- Independent Journalism From Today's Armenia
 December 13, 2002 

Reclamation: Pieces of history being preserved in Lachin Corridor

Director Hovhannisyan travelled to 47 villages.A museum opened last month in the village of Tsitsernavank, part of the corridor that links Armenia and Karabakh and a territory of severe fighting during the 1990-94 war. The territory, previously known as Lachin, is now called Kashatagh.

Only recently is the area being resettled, and part of the resettlement has included a search for pieces of Armenian history.

So far, the museum houses a candlestick dated to the 5th century, a small statue of a woman with a lamb in her hands, some household items and grave tiles used during funeral ceremonies as coffins.

But one significant find has not been fully displayed, as a chief administrator says it is too ghastly.

Only a piece of marble tombstone with "Tsatur" inscribed on it and some nails hint of the complete discovery -- a human skull with nails driven into it.

The skull and a few fragments of skeleton were found during excavation near a monastery wall and is thought by at least one expert to be the remains of a Christian martyr from the 6th century. (The nails remain at the museum, while the skull was taken to Yerevan for further analysis.)

"The rock was dug from below and the cemetery opened itself," says Menush, a specialist who is reconstructing Tsitsernavank and who has reconstructed several churches and was conferred with the Order of Ananya Shirakatsi. "The skull was with nails in it and also arms. A woman took the skull in her hands and was stroking it."

Scientists suppose that the remains were buried under the monastery's walls because they belong to someone considered to be a saint.

Head of Kashatagh's administration Alexan Hakobyan, who is also a Candidate of Historic Sciences, published the research concerning the remains in "Handes Amsoria" scientific journal. He writes that it is possible to guess from the tombstone's inscription that the martyr's name was Astvatsatur (the entire tombstone was not found).

According to Armenian history there was only one martyr with such a name, a Persian by nationality, who was crucified in 553 in Dvin. After an earthquake in Dvin the citizens of that town moved to Syunik, where Tsitsernavank is located. Hakobyan guesses that the martyr's remains were taken there.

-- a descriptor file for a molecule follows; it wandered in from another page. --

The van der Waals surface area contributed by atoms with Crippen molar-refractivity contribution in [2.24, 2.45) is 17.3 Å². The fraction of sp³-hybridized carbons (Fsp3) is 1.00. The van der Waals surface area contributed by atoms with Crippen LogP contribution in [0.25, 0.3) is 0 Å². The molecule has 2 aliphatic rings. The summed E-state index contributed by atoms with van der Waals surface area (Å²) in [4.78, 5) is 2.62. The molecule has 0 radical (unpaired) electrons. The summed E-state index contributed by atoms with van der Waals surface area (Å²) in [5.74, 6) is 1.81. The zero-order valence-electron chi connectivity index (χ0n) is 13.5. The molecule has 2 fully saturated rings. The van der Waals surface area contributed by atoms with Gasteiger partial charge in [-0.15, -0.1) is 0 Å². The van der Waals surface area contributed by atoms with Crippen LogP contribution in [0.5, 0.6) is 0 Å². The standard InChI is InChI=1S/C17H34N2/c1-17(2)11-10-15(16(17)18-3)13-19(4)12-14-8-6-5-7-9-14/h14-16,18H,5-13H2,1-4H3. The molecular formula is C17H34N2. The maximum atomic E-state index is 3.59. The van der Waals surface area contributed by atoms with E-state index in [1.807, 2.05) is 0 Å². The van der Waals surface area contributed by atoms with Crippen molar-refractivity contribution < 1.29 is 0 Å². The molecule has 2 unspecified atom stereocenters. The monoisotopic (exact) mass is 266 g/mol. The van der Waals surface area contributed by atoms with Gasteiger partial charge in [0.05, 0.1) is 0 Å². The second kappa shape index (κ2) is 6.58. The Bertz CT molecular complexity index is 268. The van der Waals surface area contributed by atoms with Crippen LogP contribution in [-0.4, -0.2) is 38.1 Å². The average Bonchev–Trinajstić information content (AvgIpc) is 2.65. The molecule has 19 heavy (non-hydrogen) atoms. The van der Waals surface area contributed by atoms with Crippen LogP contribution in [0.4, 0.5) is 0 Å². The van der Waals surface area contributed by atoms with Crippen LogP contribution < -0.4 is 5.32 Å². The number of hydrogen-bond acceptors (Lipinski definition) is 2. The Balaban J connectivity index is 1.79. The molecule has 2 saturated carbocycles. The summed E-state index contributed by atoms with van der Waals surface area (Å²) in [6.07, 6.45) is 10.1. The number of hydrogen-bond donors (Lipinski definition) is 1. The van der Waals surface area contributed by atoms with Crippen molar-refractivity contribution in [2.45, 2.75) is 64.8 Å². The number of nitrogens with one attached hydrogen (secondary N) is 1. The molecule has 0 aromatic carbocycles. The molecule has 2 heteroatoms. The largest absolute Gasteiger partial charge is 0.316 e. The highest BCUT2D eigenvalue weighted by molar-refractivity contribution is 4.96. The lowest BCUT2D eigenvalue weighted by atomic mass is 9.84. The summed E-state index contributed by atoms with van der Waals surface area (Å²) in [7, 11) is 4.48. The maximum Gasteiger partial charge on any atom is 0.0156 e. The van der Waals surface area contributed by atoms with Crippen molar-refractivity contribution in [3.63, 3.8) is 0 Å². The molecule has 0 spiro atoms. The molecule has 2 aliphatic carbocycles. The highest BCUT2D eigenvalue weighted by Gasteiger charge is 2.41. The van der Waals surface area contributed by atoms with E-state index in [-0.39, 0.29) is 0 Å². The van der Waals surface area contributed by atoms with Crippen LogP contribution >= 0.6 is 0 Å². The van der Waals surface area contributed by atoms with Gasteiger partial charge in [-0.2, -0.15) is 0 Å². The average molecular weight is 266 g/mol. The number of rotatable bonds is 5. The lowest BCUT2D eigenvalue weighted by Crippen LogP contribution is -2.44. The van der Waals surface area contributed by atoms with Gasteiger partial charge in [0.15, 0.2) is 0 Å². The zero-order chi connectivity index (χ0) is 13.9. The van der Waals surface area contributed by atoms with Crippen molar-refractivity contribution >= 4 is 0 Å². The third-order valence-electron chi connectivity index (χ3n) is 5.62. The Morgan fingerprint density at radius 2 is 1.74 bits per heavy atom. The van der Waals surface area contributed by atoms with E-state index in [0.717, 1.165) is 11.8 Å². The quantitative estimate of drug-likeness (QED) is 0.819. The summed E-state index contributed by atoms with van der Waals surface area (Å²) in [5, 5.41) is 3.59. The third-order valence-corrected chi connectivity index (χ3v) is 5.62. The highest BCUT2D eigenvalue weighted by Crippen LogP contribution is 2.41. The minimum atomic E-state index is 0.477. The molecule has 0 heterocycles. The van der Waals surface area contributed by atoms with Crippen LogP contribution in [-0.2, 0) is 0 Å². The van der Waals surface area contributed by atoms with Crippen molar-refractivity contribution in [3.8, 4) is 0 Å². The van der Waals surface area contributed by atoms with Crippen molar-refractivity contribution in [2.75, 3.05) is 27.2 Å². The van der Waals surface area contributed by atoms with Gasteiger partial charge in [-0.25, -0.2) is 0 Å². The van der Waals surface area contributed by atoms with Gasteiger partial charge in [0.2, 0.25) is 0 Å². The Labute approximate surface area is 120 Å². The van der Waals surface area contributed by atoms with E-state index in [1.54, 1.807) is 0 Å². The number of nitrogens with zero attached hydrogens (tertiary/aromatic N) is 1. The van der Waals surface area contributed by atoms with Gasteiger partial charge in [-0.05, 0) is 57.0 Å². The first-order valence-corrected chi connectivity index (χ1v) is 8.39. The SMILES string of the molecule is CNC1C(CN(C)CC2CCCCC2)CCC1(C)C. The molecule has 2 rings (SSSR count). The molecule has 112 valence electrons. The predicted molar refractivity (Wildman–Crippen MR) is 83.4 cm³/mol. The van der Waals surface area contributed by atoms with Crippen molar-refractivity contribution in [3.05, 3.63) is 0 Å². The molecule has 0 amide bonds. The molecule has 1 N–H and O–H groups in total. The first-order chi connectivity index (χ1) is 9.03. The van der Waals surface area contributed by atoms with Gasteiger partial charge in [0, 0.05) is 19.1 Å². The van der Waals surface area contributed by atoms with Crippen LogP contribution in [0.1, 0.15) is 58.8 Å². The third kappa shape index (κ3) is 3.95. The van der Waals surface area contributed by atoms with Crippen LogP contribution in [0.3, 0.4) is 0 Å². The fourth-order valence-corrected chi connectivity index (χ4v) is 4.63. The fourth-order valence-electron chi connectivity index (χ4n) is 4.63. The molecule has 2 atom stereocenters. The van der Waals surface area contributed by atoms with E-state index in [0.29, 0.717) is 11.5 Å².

"It is an exceptional hypothesis. If there are any other opinions then it would be interesting," Hakobyan says, "we didn't exhibit the skull as we think that it is very horrific."

Tsitsernavank dates to the 4th or 5th century (construction made in accordance with the project of extended rectangle and it is one of the main types of the early Christian temples). The church and its bakery were reconstructed in 2001-2002 with the help of Armenian benefactors from Diaspora. A 19th century Armenian cemetery is next to the monastery.

The museum is in the building of the bakery and is a branch of Kashatagh's museum of regional history.

In Berdzor (formerly called Lachin), a museum has opened in 1996 and contains a bronze club dated 3rd millennium B.C. and stone totems. The items were discovered six years ago during excavations carried out in the territory of Kaitskarsar.

The most part of the 300 exhibits presented in the museum were collected by the director of the museum Livera Hovhannisyan, who, before moving to Lachin, had been working for 18 years in Yerevan Museum of History and was chief scientific expert.

"In April, during one month, I had traveled in 47 villages and collected all these exhibits to be in time for the museum's opening," says Hovhannisyan. "Those days many villages hadn't been settled yet. Accompanied by two men I was going to every village by truck and we were searching and finding in every house things we had been looking for. In one village we were fired upon. Residents of that village hadn't seen other people for a long period of time and when they saw us they were afraid very much and thought we were Azeris."

Armenian household items dated from the 3rd to 2nd millennium B.C. are on display in the museum, including an oil glim, dated 3rd millennium and found on the bank of Arax River. A clay pot dated from the 1st millennium was found in Aghavnu gyugh (formerly Zabugh) village as were a lampshade dated around the 17th or 18th century and a copper basin with an inscription that says "Margara - son of Hairapet".


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